Toggling within a room to the Lights tab enables lights to be modulated individually by tapping around the screen, or setting a pre-configured Recipe. Keep in mind that the available adjustments at the Room and Lighting levels will vary depending upon the type of Hue bulb, ranging from intensity only for the basic white bulb, to a range of warm to cool whites in the White Ambience bulb, and then a full range of colors for the top-of-the-line White and Color Ambience bulbs.
Apple Watch support is also available out of the box, and does not require the usage of Apple HomeKit to function. Functionality on the watch through the native Hue app is limited to Hue widgets—these are essentially shortcuts to preconfigured scenes, and can be set to control multiple rooms or lights at once. The widgets worked flawlessly and instantly on our Apple watches, which were running watchOS 2.2.2.
Moreover, all of our experience with interactions through the Hue app resulted in nearly instantaneous response from the connected lights, and they smoothly illuminated to their previously set intensity levels, colors, and hues. Given the flexibility and performance of these connected bulbs over standalone LEDs, we consider Hue to be a worthwhile investment for your home.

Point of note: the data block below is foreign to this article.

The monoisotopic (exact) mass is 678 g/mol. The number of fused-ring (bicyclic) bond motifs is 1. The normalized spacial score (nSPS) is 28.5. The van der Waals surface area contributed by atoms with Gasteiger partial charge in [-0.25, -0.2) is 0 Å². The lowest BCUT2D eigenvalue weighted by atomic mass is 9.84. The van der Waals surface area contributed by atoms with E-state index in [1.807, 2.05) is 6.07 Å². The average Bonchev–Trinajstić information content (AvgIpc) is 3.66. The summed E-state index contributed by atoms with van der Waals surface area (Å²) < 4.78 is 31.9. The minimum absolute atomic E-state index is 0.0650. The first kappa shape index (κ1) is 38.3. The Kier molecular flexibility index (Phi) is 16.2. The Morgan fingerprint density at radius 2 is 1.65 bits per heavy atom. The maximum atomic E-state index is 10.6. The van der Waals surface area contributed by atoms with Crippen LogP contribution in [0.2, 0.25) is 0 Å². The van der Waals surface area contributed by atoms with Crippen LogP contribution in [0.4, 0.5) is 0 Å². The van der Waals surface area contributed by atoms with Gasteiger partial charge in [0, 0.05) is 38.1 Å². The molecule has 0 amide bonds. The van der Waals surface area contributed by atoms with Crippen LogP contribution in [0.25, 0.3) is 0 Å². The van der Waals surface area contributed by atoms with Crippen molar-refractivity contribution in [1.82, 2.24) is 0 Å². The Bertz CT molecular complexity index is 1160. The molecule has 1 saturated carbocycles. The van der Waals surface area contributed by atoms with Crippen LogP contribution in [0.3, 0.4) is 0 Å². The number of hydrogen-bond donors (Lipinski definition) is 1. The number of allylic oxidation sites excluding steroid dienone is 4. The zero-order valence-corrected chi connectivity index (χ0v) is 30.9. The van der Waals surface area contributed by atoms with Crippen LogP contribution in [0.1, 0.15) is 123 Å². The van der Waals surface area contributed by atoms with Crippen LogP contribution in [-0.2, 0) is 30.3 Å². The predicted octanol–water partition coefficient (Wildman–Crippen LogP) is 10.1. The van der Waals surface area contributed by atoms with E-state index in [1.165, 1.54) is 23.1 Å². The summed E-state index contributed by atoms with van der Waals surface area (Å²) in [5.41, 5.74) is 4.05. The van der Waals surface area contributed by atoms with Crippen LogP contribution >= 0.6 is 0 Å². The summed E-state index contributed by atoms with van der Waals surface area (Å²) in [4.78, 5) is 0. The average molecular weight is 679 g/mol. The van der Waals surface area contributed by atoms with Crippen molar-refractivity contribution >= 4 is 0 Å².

Moving beyond the Hue app
Philips has continued to advance the Hue wireless lighting system, and recently announced at the 2016 IFA tradeshow in Berlin the forthcoming launch of the Hue Motion Sensor—a wireless motion and daylight sensor that can turn lights on and off based on room occupancy. Smart, granular lighting automation through scenes will also be configurable for the motion sensor through the app.
Moving beyond the Hue system proper, we have connected our testing lab lighting setup with many of systems that are part of the Friends of Hue integration program, including Amazon Echo and Alexa, Apple HomeKit and Siri, Nest Labs, Samsung SmartThings, and Wink. We will delve into the details on how these integrations perform in a future article, as part of our exploration of what we refer to as the emerging meshed smart-home ecosystem.
(Editor’s note: This article was revised on 07 September, 2016)
Tom Kolnowski is the Chief Content Officer & Founder of Digitized House Media, LLC, the publisher of Digitized House | Guide to the Connected Home. When he isn’t writing about smart home technology, sustainability, and high-performance architecture, you’ll find him exploring faraway destinations with his family.